To say that Jessica Mentis makes jelly would be oversimplifying things. Her creations almost defy categorisation, occupying a unique space somewhere between art, food and fancy cocktails.
“My aim is to merge architectural practices with cuisine,” she says. “I really enjoy the idea of working on something that’s going to be consumed. To put all this time and energy into something, and then have people eat and enjoy it – it’s a really accessible form of art.”
A spatial design and architecture graduate, Jessica has always had a passion for food. She never considered that these two areas might intersect until living in London, when she came across the works of mad food scientists Sam Bompas and Harry Parr.
The duo’s outlandish stunts have included flooding part of a building with four tonnes of alcoholic punch; creating a cloud of vaporized gin and tonic (“You walk into it and get drunk through your eyeballs,” explains Jessica); and putting on a multi-sensory ‘edible’ fireworks display.
“Bompas and Parr were my heroes,” she says “They’re also trained architects, but they apply the processes and techniques of architecture and design to food. I had been looking for what my practice would be and when I discovered their work I was like, ‘Well, that’s it.’”
After initially trying to land a job with their company, Jessica decided to move back to Auckland and set up Mentis Studios, which would be New Zealand’s answer to Bompas and Parr. “Easier said than done,” she reflects. “I didn’t have any money, didn’t have connections and I didn’t know how to get my ideas out into the world.”
Then she discovered The 100-Day Project through creative magazine The Great Discontent, which involves doing one thing every day for 100 days. Jessica decided to take part by creating a different jelly every day using techniques she had learned in architecture school.
“It was a way for me to launch this idea from my head out into the world and to test them out with an audience,” she explains, “and jelly was the perfect tool. I’m not a trained chef, so tempering chocolate and learning molecular gastronomy was going to be a bit hard to do in 100 days. Jelly was easy to make and to adapt.”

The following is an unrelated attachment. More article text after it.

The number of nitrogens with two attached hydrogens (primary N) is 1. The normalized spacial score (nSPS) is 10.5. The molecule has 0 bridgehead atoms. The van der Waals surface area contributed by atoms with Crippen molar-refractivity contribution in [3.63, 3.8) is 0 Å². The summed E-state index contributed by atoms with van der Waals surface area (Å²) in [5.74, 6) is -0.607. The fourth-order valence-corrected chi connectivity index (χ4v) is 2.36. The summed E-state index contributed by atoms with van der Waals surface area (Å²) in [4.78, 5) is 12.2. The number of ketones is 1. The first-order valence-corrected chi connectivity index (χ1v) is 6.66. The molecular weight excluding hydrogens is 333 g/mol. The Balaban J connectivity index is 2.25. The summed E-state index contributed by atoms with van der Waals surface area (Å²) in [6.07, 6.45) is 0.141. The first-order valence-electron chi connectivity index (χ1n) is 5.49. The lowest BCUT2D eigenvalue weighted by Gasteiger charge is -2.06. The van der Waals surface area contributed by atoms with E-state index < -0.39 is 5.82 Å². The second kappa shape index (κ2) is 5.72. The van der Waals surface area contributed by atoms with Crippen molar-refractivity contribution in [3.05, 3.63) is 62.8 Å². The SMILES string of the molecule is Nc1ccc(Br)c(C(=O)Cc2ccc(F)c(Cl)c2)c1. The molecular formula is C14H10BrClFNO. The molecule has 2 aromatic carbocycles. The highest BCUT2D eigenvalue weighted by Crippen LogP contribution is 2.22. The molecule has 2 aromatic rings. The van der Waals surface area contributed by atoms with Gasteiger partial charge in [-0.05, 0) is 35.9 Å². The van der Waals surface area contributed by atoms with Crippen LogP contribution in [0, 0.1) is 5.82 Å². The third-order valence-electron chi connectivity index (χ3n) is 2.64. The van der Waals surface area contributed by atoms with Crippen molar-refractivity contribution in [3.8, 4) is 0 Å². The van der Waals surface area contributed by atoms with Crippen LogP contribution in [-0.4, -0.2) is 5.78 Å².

Most people probably wouldn’t use the word “easy” to describe any part of Jessica’s process. Each day she would design a mould in a modelling program called Rhino, then bring it to life using a 3D printer at AUT, where she works as a tutor. Some of the simpler shapes were formed in a few hours while the more complicated moulds, such as castles, fortresses and the like, could take almost the entire day. Once Jessica had her mould she had to decide what to fill it with. “The flavours were part of the experimentation, so I tried to be quite innovative. Lots were jellied versions of cocktails: I did whiskey old fashioneds, gin and elderflower, Negronis – none were your average Gregg’s Blueberry.”/p>
Jessica began sharing her creations on Instagram under the name ‘The Jellyologist’. She styled and photographed each jelly in her studio (which also doubles as her parents’ garage) and uploaded them to Instagram, where they quickly gained an enthusiastic audience.
“It was amazing,” says Jessica. “People were just into the jelly straight away and started responding to it. Then Lorde’s mum shared one of my pictures and everything kind of kicked off from there!”
Although the 100-Day Project is now complete, the jellies have taken on a life of their own. Jessica’s been busy working on various projects and installations, including a painting by American pop artist Roy Lichtenstein made of 1200 ginger chamomile martini-flavoured jelly shots for Seafarers Britomart, and a jelly chandelier for the Melbourne Cup.
“I’m also catering for a hen’s party this week, which I swore I’d never do,” she confesses. “But it turns out everyone’s got their price!”
Looking ahead, Jessica hopes to diversify beyond jelly, which she says was “never the end goal”.
“It was just one way to get the ideas out into the world, but now I want to look at other ways of applying design principles to food. Although of course, I will always love the jelly!”